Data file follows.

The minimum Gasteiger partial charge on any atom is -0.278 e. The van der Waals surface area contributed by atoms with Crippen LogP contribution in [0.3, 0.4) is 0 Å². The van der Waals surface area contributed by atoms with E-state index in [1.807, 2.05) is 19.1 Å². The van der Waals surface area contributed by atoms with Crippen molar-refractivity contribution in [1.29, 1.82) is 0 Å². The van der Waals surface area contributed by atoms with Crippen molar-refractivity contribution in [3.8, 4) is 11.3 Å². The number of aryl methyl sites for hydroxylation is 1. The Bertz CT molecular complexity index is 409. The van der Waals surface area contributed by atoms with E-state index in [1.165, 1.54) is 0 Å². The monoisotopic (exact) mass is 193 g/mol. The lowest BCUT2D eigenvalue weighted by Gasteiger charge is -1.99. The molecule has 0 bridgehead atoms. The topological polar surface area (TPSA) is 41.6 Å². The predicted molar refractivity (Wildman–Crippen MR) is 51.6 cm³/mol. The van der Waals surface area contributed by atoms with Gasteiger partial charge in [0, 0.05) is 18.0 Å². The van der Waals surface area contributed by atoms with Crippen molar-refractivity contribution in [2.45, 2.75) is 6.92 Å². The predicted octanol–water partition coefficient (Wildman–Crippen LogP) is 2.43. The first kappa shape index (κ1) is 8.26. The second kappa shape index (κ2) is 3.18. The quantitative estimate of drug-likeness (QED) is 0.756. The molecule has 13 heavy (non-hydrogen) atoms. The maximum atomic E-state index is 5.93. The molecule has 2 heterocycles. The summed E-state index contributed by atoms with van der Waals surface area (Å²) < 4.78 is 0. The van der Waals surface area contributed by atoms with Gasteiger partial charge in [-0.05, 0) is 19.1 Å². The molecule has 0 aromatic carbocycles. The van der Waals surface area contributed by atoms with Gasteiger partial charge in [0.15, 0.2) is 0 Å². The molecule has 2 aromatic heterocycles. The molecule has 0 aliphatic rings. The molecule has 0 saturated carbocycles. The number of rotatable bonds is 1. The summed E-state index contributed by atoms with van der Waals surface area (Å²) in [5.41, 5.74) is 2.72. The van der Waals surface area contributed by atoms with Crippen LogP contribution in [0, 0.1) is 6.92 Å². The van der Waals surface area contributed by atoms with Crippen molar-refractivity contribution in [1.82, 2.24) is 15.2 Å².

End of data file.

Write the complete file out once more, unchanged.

The minimum Gasteiger partial charge on any atom is -0.278 e. The van der Waals surface area contributed by atoms with Crippen LogP contribution in [0.3, 0.4) is 0 Å². The van der Waals surface area contributed by atoms with E-state index in [1.807, 2.05) is 19.1 Å². The van der Waals surface area contributed by atoms with Crippen molar-refractivity contribution in [1.29, 1.82) is 0 Å². The van der Waals surface area contributed by atoms with Crippen molar-refractivity contribution in [3.8, 4) is 11.3 Å². The number of aryl methyl sites for hydroxylation is 1. The Bertz CT molecular complexity index is 409. The van der Waals surface area contributed by atoms with E-state index in [1.165, 1.54) is 0 Å². The monoisotopic (exact) mass is 193 g/mol. The lowest BCUT2D eigenvalue weighted by Gasteiger charge is -1.99. The molecule has 0 bridgehead atoms. The topological polar surface area (TPSA) is 41.6 Å². The predicted molar refractivity (Wildman–Crippen MR) is 51.6 cm³/mol. The van der Waals surface area contributed by atoms with Gasteiger partial charge in [0, 0.05) is 18.0 Å². The van der Waals surface area contributed by atoms with Crippen molar-refractivity contribution in [2.45, 2.75) is 6.92 Å². The predicted octanol–water partition coefficient (Wildman–Crippen LogP) is 2.43. The first kappa shape index (κ1) is 8.26. The second kappa shape index (κ2) is 3.18. The quantitative estimate of drug-likeness (QED) is 0.756. The molecule has 13 heavy (non-hydrogen) atoms. The maximum atomic E-state index is 5.93. The molecule has 2 heterocycles. The summed E-state index contributed by atoms with van der Waals surface area (Å²) < 4.78 is 0. The van der Waals surface area contributed by atoms with Gasteiger partial charge in [-0.05, 0) is 19.1 Å². The molecule has 0 aromatic carbocycles. The van der Waals surface area contributed by atoms with Gasteiger partial charge in [0.15, 0.2) is 0 Å². The molecule has 2 aromatic heterocycles. The molecule has 0 aliphatic rings. The molecule has 0 saturated carbocycles. The number of rotatable bonds is 1. The summed E-state index contributed by atoms with van der Waals surface area (Å²) in [5.41, 5.74) is 2.72. The van der Waals surface area contributed by atoms with Crippen LogP contribution in [0, 0.1) is 6.92 Å². The van der Waals surface area contributed by atoms with Crippen molar-refractivity contribution in [1.82, 2.24) is 15.2 Å².